Humans have been manipulating plants since the dawn of agriculture, but in many instances, these activities were done for the sake of art and beauty as opposed to food cultivation. Two notable examples are bonsai and topiary. While these may seem like similar types of plant management, their historic and cultural roots -- and sculpted appearances -- are actually the result of distinct forms of horticultural styling and artistic expression.
Although it's known that bonsai originated in China, authorities on the subject differ as to when the development of this miniaturized arboreal art form and related decorative arts occurred. Many place the advent of bonsai about 1,700 to 2,100 years ago, while some believe it started nearly 4,000 years ago [source: Elias]. While similar forms of tray landscapes retained popularity in China, the art of bonsai blossomed in Japan and achieved the status of national pastime.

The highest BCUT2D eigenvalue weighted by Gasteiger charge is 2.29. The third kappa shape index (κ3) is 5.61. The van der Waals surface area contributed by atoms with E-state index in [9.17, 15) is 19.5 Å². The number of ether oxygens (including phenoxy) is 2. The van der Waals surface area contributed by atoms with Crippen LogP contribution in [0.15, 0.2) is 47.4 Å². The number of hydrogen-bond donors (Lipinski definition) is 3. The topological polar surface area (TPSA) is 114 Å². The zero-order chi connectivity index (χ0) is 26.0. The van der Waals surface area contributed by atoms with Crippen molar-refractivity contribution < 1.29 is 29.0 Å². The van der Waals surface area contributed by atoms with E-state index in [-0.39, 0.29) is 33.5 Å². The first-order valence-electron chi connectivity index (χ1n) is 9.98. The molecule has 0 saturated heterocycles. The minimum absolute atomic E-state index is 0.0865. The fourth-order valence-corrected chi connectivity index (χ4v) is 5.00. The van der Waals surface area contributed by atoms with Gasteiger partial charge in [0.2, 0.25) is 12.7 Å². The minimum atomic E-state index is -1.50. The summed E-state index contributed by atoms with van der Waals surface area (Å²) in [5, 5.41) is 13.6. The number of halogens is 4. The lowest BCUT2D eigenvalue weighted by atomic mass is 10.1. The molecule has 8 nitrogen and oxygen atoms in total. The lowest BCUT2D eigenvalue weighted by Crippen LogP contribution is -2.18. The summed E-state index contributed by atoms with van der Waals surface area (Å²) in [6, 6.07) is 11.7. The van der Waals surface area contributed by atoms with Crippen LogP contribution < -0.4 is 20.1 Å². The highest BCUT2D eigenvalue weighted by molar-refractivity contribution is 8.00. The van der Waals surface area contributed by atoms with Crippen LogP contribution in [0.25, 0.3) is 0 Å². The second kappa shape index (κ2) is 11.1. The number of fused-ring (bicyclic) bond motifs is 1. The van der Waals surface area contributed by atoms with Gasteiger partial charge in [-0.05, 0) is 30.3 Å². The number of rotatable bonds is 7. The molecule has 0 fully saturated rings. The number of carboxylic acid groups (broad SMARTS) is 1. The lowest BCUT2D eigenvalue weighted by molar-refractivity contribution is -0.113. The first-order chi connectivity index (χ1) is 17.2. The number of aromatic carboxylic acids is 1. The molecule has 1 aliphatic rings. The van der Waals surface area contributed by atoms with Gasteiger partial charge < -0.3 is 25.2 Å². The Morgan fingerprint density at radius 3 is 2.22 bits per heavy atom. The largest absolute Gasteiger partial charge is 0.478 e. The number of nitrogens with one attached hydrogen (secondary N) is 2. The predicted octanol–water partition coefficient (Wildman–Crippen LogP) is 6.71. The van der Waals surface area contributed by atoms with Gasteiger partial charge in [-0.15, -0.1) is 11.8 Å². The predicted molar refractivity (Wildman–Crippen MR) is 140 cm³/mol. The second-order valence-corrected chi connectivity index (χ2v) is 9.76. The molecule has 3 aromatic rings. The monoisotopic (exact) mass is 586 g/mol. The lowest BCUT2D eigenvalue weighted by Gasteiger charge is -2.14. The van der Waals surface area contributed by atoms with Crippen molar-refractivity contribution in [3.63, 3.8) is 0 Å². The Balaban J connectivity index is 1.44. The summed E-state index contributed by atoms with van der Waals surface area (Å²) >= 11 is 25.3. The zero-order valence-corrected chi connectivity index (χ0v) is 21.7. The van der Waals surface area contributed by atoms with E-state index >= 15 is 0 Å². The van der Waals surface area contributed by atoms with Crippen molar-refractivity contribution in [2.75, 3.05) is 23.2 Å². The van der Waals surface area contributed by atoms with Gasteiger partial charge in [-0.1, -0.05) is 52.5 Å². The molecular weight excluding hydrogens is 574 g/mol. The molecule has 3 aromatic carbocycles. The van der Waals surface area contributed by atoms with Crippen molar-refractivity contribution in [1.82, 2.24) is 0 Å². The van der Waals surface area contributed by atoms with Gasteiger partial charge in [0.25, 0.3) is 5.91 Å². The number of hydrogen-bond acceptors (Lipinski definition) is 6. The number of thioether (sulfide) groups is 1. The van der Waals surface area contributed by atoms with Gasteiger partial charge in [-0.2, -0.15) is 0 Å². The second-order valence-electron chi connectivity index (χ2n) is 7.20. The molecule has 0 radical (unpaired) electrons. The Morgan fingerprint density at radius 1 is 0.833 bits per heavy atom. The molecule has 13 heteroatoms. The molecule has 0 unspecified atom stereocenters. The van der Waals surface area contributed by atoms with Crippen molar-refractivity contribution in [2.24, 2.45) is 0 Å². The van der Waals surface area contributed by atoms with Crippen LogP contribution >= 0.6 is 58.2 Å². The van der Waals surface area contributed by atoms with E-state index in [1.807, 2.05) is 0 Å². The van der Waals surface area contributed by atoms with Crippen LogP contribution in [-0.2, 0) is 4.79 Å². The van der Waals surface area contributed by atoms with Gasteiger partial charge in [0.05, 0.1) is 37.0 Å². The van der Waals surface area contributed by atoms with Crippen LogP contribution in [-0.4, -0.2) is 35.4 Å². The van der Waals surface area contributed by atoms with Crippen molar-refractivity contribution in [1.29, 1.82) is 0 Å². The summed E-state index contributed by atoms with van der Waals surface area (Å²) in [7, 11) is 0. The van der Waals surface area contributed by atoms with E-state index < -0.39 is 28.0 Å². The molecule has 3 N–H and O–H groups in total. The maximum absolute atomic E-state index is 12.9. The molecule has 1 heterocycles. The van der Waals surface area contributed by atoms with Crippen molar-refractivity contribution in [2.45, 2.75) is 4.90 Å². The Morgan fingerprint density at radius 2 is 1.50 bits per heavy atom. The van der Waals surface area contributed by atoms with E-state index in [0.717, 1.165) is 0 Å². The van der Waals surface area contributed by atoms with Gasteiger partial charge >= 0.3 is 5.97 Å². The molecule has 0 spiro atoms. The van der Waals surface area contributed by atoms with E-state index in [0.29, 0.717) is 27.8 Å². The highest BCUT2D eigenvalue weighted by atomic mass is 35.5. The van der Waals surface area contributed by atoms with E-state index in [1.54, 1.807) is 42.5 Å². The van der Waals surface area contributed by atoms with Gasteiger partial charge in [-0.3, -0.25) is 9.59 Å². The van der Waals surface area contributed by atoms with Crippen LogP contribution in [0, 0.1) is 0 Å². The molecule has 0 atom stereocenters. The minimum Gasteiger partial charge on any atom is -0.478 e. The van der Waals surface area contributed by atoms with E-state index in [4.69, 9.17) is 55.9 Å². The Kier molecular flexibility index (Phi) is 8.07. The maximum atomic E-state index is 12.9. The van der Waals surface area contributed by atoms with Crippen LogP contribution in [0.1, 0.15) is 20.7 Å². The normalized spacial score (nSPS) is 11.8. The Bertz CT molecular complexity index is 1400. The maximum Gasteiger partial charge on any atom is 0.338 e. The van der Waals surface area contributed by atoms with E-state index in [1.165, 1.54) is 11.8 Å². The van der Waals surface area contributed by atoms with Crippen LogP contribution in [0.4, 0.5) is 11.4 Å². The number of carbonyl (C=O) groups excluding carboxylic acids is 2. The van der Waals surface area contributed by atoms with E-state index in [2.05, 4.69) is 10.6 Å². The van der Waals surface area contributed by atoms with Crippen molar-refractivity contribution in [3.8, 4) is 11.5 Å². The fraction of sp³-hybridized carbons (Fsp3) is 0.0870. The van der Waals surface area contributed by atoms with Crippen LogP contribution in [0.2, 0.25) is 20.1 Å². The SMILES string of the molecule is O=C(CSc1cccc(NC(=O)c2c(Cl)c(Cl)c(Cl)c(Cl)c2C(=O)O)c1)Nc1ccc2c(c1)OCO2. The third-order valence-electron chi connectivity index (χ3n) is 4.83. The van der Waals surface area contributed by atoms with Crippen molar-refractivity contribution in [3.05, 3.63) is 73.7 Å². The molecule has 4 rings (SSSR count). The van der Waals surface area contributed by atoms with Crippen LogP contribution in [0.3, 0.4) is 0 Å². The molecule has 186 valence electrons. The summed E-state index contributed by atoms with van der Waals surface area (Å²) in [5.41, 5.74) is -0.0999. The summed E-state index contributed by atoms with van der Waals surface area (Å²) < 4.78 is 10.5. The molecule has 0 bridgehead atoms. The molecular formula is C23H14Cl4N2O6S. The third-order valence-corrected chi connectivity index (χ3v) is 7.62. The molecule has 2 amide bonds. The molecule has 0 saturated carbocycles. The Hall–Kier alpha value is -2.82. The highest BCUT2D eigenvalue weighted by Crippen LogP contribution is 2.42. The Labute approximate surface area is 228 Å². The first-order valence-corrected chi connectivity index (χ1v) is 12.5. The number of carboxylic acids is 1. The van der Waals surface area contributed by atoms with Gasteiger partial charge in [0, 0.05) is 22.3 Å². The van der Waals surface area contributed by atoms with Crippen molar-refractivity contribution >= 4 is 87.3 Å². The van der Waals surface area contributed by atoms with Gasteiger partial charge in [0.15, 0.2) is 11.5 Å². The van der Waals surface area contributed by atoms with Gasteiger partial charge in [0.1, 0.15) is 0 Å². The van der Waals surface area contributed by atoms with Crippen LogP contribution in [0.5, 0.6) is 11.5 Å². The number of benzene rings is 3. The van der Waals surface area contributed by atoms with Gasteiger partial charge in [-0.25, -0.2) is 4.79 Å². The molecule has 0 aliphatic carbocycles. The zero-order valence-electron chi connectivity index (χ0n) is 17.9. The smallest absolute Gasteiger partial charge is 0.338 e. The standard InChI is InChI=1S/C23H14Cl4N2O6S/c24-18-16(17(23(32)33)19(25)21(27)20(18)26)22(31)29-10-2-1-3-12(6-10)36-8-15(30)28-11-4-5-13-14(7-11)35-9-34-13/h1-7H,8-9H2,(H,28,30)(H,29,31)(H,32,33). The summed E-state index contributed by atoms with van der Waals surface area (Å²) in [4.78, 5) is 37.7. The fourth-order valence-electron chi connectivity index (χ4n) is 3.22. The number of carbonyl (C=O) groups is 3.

Ornamental topiary, on the other hand, has its roots in the development of box hedges, which were first clipped and trimmed by the ancient Egyptians. The Romans later took up the mantle and popularized hedges made of box -- slow-growing plants of the genus Buxus, more commonly called boxwood in the United States -- as well as flourishing topiaries [source: Crebbin-Bailey].
It should also be noted that while bonsai and topiary are perhaps the most well-known of the ornamental gardening styles in the modern Western world, the field actually includes a broad range of forms. Penjing is one example. One of the early artistic practices from which bonsai sprouted, penjing is the art of miniature landscaping in shallow bowls and doesn't need to include trees. Other garden elements closely related to topiary include parterre (ornamental partitioning in gardens), cloud hedging (rippled, billowing hedges) and labyrinths.
On the next page, we'll take a closer look at the difference between bonsai and topiary and what links these two together.